360° Students and Faculty Travel to Vienna over Spring Break

Posted March 31st, 2011 at 4:03 pm.

Earlier this month 18 students spent spring break in Vienna with Professor Imke Meyer of the German Department and History of Art Professor Christiane Hertel as part of the College’s current 360°, “The Last Days of Habsburg: Vienna 1900 and the End of an Empire.”

Packed into the week were visits to numerous world-class museums and galleries, architectural sites, and cultural events. Three time blocks were set aside to give students an opportunity to conduct research for their group projects, which focus on topics as diverse as art, music, architecture, theater, the new human sciences, fashion, and even coffeehouse culture.

“Our field work in Vienna during spring break provided us with an invaluable research opportunity,” says Ariel Rosenstock ’11. “Over our five-day tour, we tangibly experienced the legacy of 1900 Vienna still present today; through close, immediate exposure to the interdisciplinary subjects we are studying in class.”

“There was so much to see and it was really wonderful that our hotel was situated right in the center of town,” adds Jillian Payne-Johnson ’12. “We were very close to all of the historic buildings and palaces (except for Schönbrunn, but that was only a few train stops away). I grew very comfortable with the city very quickly and often went exploring on my own even though it was my first time out of the United States. I especially enjoyed being able to bond with my classmates; having the opportunity to explore a new city together was fantastic and I made a lot of new friends.”

During the week, the group saw Klimt’s painting, The Kiss, at the Belvedere Palace as well as his Beethoven Frieze in the Seccession Building; viewed Schiele’s works at the Leopold Museum; visited Loos and Wagner buildings; explored an open-air market; attended an opera; dined at cafés and restaurants; and visited Freud’s Vienna office and living quarters.

The 360° Vienna students are currently sorting through the materials they collected in Vienna and will design online gallery spaces and curate virtual exhibits focused on their group research topics.

In creating the projects the students have worked with a diverse cross-section of the campus community.

The students gained valuable insight into gallery design and curation recently when they attended a lecture given by prominent artist and curator Fred Wilson, whose visit to Bryn Mawr had been organized by Emily Croll, the curator of the College’s collections of art and artifacts.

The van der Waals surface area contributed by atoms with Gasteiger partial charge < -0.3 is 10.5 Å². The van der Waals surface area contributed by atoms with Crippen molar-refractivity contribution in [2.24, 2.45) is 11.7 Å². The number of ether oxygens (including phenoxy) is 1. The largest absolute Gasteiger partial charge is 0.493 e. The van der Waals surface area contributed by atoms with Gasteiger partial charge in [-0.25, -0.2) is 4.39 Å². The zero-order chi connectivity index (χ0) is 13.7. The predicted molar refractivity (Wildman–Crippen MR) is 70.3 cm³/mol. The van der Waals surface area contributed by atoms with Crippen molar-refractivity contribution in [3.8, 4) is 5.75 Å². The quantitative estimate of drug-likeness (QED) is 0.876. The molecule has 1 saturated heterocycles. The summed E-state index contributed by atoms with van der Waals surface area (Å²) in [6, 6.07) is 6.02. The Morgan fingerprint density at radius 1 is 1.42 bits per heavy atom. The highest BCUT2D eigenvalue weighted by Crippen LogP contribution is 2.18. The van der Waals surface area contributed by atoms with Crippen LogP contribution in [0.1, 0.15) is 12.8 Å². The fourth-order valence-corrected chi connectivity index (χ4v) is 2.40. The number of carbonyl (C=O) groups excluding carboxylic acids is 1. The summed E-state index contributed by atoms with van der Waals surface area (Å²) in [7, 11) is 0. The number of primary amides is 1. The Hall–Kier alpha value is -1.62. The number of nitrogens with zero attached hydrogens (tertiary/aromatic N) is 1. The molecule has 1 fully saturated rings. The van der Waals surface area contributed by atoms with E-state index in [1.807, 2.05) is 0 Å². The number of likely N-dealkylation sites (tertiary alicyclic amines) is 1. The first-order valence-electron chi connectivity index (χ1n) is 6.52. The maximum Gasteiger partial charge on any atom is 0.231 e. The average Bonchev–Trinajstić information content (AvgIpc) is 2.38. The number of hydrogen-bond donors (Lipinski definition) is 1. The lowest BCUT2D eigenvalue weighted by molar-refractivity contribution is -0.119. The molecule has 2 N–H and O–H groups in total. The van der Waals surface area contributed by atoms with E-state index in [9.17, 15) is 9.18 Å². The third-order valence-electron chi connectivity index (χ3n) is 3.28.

Also helping the students with these projects are Bryn Mawr College Digital Collections Specialist Cheryl Klimaszewski and Jennifer Lopatin ’13, a student working as a teaching assistant for the course.

Last week, the students met with history of art Ph.D. candidate Carrie Robbins, who is writing her dissertation on photography. Robbins had arranged for students to view numerous examples of turn-of-the-century travel photography contained in the College’s collections.

“Robbins’ lecture helped students contextualize a number of Viennese texts focused on the representation of otherness in general and race in particular,” says Hertel.

The students’ finished virtual galleries will be opened to the Tri-Co community at the end of the semester.

“It’s quite exciting to see the group projects come to fruition,” says Meyer.

The group will go on a field trip to New York City on April 1 to view an exhibit of Vienna 1900 art and design currently on view at the Neue Galerie. On April 14, the 360° will host a Kafka lecture by Rolf-Peter Janz, a noted Literary Modernism scholar based at the Free University in Berlin.

“We love working so intensively with a group of absolutely outstanding and dedicated students on the materials that make up the complex fabric of Viennese Modernism,” wrote Meyer and Hertel in a joint email. “The truly interdisciplinary work in this seminar—and the fabulous opportunity to examine first hand in Vienna the materials we study in class—has been incredibly exciting, and it is broadening our intellectual and cultural horizons. And we love working with this amazing group of Bryn Mawr students. We will certainly never forget this unique teaching and learning experience.”

360° is a new interdisciplinary experience that engages several aspects of a topic or theme, giving students an opportunity to investigate thoroughly and thoughtfully a multitude of perspectives. A cohort of students takes a cluster of classes over the course of a semester, focusing on the history, economic concerns, cultural intersections and political impact of an era, decision, event, policy, or important scientific innovation. 360° participants hone their arguments and insights through writing and research, develop strategies for teamwork that push the limits of their talents and creativity, and work with professors and scholars to promote big-picture thinking.

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